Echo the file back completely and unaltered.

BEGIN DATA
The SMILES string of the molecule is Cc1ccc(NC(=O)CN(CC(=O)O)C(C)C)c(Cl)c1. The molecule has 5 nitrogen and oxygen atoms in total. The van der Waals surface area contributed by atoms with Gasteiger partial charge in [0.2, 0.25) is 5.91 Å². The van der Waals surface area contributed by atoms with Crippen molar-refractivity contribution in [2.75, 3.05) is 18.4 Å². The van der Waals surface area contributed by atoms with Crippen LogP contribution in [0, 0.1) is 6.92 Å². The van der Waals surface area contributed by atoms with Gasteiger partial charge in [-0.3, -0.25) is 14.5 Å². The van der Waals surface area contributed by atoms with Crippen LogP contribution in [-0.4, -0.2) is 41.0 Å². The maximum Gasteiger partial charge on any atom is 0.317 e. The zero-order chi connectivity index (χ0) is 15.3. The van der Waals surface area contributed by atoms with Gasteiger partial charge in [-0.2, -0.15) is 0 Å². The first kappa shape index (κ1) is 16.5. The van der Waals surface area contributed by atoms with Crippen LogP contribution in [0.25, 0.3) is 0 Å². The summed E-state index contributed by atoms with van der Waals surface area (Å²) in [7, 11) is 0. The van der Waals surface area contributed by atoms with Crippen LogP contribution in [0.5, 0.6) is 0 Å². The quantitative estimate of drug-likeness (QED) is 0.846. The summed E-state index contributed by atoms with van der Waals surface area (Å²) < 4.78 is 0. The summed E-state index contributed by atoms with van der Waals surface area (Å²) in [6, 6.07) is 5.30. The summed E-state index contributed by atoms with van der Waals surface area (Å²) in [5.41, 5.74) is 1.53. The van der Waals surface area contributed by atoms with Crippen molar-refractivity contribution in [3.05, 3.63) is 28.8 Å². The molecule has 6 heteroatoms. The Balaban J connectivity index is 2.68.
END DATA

The SMILES string of the molecule is Cc1ccc(NC(=O)CN(CC(=O)O)C(C)C)c(Cl)c1. The molecule has 5 nitrogen and oxygen atoms in total. The van der Waals surface area contributed by atoms with Gasteiger partial charge in [0.2, 0.25) is 5.91 Å². The van der Waals surface area contributed by atoms with Crippen molar-refractivity contribution in [2.75, 3.05) is 18.4 Å². The van der Waals surface area contributed by atoms with Crippen LogP contribution in [0, 0.1) is 6.92 Å². The van der Waals surface area contributed by atoms with Gasteiger partial charge in [-0.3, -0.25) is 14.5 Å². The van der Waals surface area contributed by atoms with Crippen LogP contribution in [-0.4, -0.2) is 41.0 Å². The maximum Gasteiger partial charge on any atom is 0.317 e. The zero-order chi connectivity index (χ0) is 15.3. The van der Waals surface area contributed by atoms with Gasteiger partial charge in [-0.2, -0.15) is 0 Å². The first kappa shape index (κ1) is 16.5. The van der Waals surface area contributed by atoms with Crippen LogP contribution in [0.25, 0.3) is 0 Å². The summed E-state index contributed by atoms with van der Waals surface area (Å²) in [7, 11) is 0. The van der Waals surface area contributed by atoms with Crippen LogP contribution in [0.5, 0.6) is 0 Å². The quantitative estimate of drug-likeness (QED) is 0.846. The summed E-state index contributed by atoms with van der Waals surface area (Å²) < 4.78 is 0. The summed E-state index contributed by atoms with van der Waals surface area (Å²) in [6, 6.07) is 5.30. The summed E-state index contributed by atoms with van der Waals surface area (Å²) in [5.41, 5.74) is 1.53. The van der Waals surface area contributed by atoms with Crippen molar-refractivity contribution in [3.05, 3.63) is 28.8 Å². The molecule has 6 heteroatoms. The Balaban J connectivity index is 2.68.